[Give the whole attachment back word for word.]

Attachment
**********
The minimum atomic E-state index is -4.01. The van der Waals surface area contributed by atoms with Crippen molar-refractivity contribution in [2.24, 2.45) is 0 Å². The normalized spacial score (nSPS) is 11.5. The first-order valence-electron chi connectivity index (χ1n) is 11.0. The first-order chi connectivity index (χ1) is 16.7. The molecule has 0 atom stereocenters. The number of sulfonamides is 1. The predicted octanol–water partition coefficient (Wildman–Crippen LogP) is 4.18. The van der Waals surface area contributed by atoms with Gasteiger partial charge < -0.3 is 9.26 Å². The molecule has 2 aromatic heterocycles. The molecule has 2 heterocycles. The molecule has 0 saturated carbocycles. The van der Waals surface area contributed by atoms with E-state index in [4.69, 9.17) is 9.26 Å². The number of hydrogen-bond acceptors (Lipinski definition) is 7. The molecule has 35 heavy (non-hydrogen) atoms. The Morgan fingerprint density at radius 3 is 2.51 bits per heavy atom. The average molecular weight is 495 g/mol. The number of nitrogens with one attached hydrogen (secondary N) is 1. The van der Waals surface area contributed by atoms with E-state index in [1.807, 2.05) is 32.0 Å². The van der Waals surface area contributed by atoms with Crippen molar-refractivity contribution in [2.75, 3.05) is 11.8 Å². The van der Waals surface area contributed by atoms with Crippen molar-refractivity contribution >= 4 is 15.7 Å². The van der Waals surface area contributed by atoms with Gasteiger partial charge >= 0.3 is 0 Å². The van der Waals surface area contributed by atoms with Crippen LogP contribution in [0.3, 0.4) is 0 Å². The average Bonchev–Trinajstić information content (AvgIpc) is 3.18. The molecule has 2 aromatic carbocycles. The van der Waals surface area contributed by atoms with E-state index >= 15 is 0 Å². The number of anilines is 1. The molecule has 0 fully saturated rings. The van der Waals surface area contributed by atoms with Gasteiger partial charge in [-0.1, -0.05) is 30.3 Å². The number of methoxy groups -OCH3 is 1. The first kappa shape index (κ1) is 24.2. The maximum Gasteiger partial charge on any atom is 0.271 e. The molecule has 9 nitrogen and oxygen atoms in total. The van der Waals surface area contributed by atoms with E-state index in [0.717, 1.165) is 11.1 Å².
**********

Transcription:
The minimum atomic E-state index is -4.01. The van der Waals surface area contributed by atoms with Crippen molar-refractivity contribution in [2.24, 2.45) is 0 Å². The normalized spacial score (nSPS) is 11.5. The first-order valence-electron chi connectivity index (χ1n) is 11.0. The first-order chi connectivity index (χ1) is 16.7. The molecule has 0 atom stereocenters. The number of sulfonamides is 1. The predicted octanol–water partition coefficient (Wildman–Crippen LogP) is 4.18. The van der Waals surface area contributed by atoms with Gasteiger partial charge < -0.3 is 9.26 Å². The molecule has 2 aromatic heterocycles. The molecule has 2 heterocycles. The molecule has 0 saturated carbocycles. The van der Waals surface area contributed by atoms with E-state index in [4.69, 9.17) is 9.26 Å². The number of hydrogen-bond acceptors (Lipinski definition) is 7. The molecule has 35 heavy (non-hydrogen) atoms. The Morgan fingerprint density at radius 3 is 2.51 bits per heavy atom. The average molecular weight is 495 g/mol. The number of nitrogens with one attached hydrogen (secondary N) is 1. The van der Waals surface area contributed by atoms with E-state index in [1.807, 2.05) is 32.0 Å². The van der Waals surface area contributed by atoms with Crippen molar-refractivity contribution in [2.75, 3.05) is 11.8 Å². The van der Waals surface area contributed by atoms with Crippen molar-refractivity contribution >= 4 is 15.7 Å². The van der Waals surface area contributed by atoms with Gasteiger partial charge >= 0.3 is 0 Å². The van der Waals surface area contributed by atoms with Crippen LogP contribution in [0.3, 0.4) is 0 Å². The average Bonchev–Trinajstić information content (AvgIpc) is 3.18. The molecule has 2 aromatic carbocycles. The van der Waals surface area contributed by atoms with E-state index >= 15 is 0 Å². The number of anilines is 1. The molecule has 0 fully saturated rings. The van der Waals surface area contributed by atoms with Gasteiger partial charge in [-0.1, -0.05) is 30.3 Å². The number of methoxy groups -OCH3 is 1. The first kappa shape index (κ1) is 24.2. The maximum Gasteiger partial charge on any atom is 0.271 e. The molecule has 9 nitrogen and oxygen atoms in total. The van der Waals surface area contributed by atoms with E-state index in [0.717, 1.165) is 11.1 Å².